“Are you HAVING sex?”
My gynecologist asked me this question at a routine checkup to monitor my use of hormones to deal with the symptoms of early menopause.
In my head, my answer was, “well I’m married so why do you need to ask?” But his question indicated that he was making no assumptions. Me saying the medicine was working in the absence of being sexually active would be misleading. His question was a good one.
National HIV/AIDS and Aging Awareness Day
Although assumptions are dangerous any time a medical professional rules out the need for HIV testing based on how a patient looks or acts, they are especially dangerous when the patient is 50 or older. Today, National HIV/AIDS and Aging Awareness Day, is a day to make sure Americans ages 50 and above have full and complete access to HIV education, testing, and treatment.
Cynthia shared her experience with me of having to insist her mother’s physician test her mom for HIV back in 1986. Her mom had been ill with pneumonia for a long time, and had had every other possible test.
RUN THAT HIV TEST, demanded Cynthia.
It turns out her mom, who was in her mid-50s at the time, was HIV positive.
Her doctor had not thought Cynthia’s mom was the type of patient who was likely to be at risk for HIV.
There’s no “type of patient” likely to be at risk for HIV.
- People aged 55 and older accounted for 26% of all Americans living with diagnosed or undiagnosed HIV infection in 2013.
- People aged 50 and older have the same HIV risk factors as younger people, but may be less aware of their HIV risk factors.
- Older Americans are more likely to be diagnosed with HIV infection later in the course of their disease.
More from Cynthia in her own words:
We need to replace “MAY BE” with “ARE”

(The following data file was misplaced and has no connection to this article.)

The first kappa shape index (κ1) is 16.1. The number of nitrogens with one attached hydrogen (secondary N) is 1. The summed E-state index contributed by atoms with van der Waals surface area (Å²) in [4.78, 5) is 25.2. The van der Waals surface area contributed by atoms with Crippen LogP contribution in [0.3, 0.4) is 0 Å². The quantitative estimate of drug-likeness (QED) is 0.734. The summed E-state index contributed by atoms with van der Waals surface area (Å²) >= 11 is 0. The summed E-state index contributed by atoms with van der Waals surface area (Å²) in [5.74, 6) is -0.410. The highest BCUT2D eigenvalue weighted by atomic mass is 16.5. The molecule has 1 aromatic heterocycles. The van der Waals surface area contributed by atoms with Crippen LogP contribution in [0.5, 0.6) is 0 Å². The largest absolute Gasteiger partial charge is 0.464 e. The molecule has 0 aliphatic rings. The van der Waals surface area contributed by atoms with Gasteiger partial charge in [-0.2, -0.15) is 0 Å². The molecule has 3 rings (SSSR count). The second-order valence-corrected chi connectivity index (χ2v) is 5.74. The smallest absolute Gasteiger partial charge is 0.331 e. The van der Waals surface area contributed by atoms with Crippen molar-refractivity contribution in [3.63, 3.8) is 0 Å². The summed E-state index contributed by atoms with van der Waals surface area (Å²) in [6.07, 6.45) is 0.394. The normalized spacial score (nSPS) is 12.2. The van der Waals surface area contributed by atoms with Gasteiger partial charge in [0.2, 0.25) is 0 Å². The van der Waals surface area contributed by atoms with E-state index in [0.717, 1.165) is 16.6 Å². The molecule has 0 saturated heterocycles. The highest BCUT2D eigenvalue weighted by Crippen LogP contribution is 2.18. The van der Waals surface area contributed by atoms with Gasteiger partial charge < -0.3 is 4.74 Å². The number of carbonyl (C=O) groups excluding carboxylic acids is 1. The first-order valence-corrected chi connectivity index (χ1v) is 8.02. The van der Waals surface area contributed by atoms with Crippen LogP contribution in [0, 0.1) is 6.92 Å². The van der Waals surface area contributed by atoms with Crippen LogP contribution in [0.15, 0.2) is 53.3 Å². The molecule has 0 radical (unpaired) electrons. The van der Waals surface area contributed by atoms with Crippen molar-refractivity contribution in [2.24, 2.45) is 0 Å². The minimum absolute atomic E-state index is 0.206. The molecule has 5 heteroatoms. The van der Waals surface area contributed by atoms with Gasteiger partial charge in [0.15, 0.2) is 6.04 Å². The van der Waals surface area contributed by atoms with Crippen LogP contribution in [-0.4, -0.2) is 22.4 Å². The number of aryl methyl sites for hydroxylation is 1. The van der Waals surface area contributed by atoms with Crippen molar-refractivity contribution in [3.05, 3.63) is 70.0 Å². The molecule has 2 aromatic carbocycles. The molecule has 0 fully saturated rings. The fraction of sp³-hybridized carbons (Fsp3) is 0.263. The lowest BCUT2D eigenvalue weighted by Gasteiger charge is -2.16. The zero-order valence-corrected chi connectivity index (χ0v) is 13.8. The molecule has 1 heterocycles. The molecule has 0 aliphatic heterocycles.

When I asked Cynthia, who works frequently with people ages 50 and above to educate them about HIV and encourage them to get tested, I asked about the main message I needed to communicate.
I said, “what I need to do is remind my 50-ish year old peers that their parents may still be sexually active, right?”
“Not MAY BE sexually active, ARE sexually active.”
She is right. This is not the time to hesitate; it is the time to be specific, concrete, and to the point.
According to the CDC, many older people are sexually active, including those living with HIV, and may have the same HIV risk factors as younger people, including a lack of knowledge about HIV and how to prevent getting it, as well as having multiple sex partners. Older people also face unique issues:
- Many widowed and divorced people are dating again. They may be less aware of their risks for HIV than younger people, believing HIV is not an issue for older people. Thus, they may be less likely to protect themselves.
- Women who no longer worry about becoming pregnant may be less likely to use a condom and to practice safer sex. Age-related thinning and dryness of vaginal tissue may raise older women’s risk for HIV infection.
- Although they visit their doctors more frequently, older people are less likely than younger people to discuss their sexual habits or drug use with their doctors. In addition, doctors are less likely to ask their older patients about these issues.
A Physician Knows
Dr. Cyneetha Strong, a family practice physician in Tallahassee, FL, shared:
If you are in a demographic that “doesn’t seem to be at risk for contracting HIV” you could have a delay in testing and diagnosis. The elderly is a growing demographic of new cases of HIV. Because of our hang ups about sexuality, it is difficult to think of the elderly engaging in high-risk sexual behaviors.